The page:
She’s 15 and doesn’t like to take meds but we had her taking Zyrtec for awhile after the testing was done. She won’t take it now unless her allergies start acting up (teenagers, arg) but the dogs don’t seem to be causing any problems for her.

    • says

      That is good to hear. I know a lot of people with dog allergies successfully own dogs. I am hoping we will do okay with her. We have been keeping her out of the upstairs bedrooms, and her crate is in a room we rarely use. We’re taking all the proper precautions like changing out air filters and keeping her bathed and her hair short. I’m waiting to see how we do through the winter, when we tend to get colds and asthma symptoms. I hope she doesn’t exacerbate those by adding to the load. That will be the true test. But for now we are hopeful!

  6. Virginia says

    Congrats to your family and Savannah! You are setting a wonderful example by adopting a rescue dog – I hope other readers will be inspired to adopt because of you!

  7. Jessica M. says

    So glad your daughter (and the entire family) has a special friend!! I was NEVER a dog person until my husband found an abandoned mixed breed puppy 4 years ago and the rest is history. Once he brought her home she was just too precious to take to the shelter and we decided to keep her. Everything definitely has NOT been sunshine & roses with the dog, but overall I wouldn’t trade her for anything!! She has taught us so much and has really been a blessing to me through the struggle with infertility. She gives me something fun & exciting to look forward to every day…how can I possibly be in a bad mood after seeing how excited she gets when I come home from work? :)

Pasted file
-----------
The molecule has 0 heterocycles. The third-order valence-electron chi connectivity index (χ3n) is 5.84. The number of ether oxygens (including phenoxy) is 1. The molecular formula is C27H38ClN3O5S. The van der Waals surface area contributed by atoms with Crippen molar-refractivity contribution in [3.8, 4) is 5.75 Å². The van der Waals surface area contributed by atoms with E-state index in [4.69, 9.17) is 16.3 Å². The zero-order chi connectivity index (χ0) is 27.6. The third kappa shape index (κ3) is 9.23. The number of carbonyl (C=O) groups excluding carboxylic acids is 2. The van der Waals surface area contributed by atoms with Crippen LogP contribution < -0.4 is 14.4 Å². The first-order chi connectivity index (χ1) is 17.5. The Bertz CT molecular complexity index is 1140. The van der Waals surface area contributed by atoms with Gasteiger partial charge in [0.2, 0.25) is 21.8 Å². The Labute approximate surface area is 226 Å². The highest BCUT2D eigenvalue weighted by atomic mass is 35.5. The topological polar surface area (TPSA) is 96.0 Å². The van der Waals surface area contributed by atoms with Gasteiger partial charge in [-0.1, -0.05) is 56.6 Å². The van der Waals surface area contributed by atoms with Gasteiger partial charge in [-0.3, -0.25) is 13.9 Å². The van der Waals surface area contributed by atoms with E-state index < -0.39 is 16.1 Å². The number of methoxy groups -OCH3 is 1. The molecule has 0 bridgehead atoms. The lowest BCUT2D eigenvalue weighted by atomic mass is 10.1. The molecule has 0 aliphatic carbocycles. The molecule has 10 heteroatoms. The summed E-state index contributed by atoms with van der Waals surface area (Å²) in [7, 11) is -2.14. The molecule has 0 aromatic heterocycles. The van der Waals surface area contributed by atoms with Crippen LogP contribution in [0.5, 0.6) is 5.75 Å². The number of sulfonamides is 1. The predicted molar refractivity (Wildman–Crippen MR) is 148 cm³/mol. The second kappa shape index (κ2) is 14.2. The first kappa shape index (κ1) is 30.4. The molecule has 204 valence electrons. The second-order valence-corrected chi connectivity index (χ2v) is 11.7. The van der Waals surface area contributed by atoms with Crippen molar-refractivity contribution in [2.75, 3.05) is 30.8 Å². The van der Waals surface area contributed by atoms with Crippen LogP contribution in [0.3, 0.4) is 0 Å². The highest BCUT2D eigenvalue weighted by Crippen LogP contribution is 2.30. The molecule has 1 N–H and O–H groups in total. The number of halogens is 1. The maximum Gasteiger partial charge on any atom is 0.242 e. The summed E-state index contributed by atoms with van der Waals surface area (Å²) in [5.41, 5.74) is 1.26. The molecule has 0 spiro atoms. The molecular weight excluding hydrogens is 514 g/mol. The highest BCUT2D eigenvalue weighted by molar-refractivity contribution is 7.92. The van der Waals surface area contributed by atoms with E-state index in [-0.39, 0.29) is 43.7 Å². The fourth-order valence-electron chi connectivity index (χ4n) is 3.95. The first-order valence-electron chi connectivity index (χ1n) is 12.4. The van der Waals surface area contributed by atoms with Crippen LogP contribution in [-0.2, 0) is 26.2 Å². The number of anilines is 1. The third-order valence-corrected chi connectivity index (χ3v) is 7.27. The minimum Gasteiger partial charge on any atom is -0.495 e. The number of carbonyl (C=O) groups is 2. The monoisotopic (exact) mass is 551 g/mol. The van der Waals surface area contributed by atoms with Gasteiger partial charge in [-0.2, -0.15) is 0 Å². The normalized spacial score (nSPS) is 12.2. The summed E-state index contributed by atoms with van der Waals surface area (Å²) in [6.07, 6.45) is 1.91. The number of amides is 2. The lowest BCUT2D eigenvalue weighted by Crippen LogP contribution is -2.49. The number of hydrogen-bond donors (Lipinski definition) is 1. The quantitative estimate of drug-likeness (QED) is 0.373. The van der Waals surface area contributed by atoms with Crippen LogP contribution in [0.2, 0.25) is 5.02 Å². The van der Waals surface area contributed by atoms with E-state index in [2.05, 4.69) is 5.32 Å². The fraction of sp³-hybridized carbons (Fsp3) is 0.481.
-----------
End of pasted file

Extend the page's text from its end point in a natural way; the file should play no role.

8. says

    Congrats!! I am technically allergic to cat and I had one for 14 years. It must be mild allergies you build up a tolerance.
    So happy for you, My kids rush home to see the dogs. May your kids do the same. Also the red staining sometimes is from the water and Ivory baby shampoo works well to keep them white. I had a white dog for many years.

  9. Monique says

    How exciting! Congrats on your new addition! We have 2 chocolate labs and I can’t imagine my life without them :)

  10. says

    We have two shih tzus and absolutely adore them, they are the best little pets! My daughter us super allergic to dogs, and I am always concerned that they aggrivate her symptoms, but she seems the same whether here or away, and loves them so much it seems worth the sniffles and meds to have them.

    Congratulations on the addition of your sweet Savannah! She is absolutely darling! (The fact that she doesn’t piddle on the floor makes her one in a million- and me a little jealous:-) I have to constantly be on guard for mine!)

    • says

      Oh no! Don’t tell me that. So far, so good with Savannah and the piddling. The allergy thing SEEMS to be okay at present. We will only know for sure once we get thru cold season and then spring allergy season. We sure are enjoying her, though!!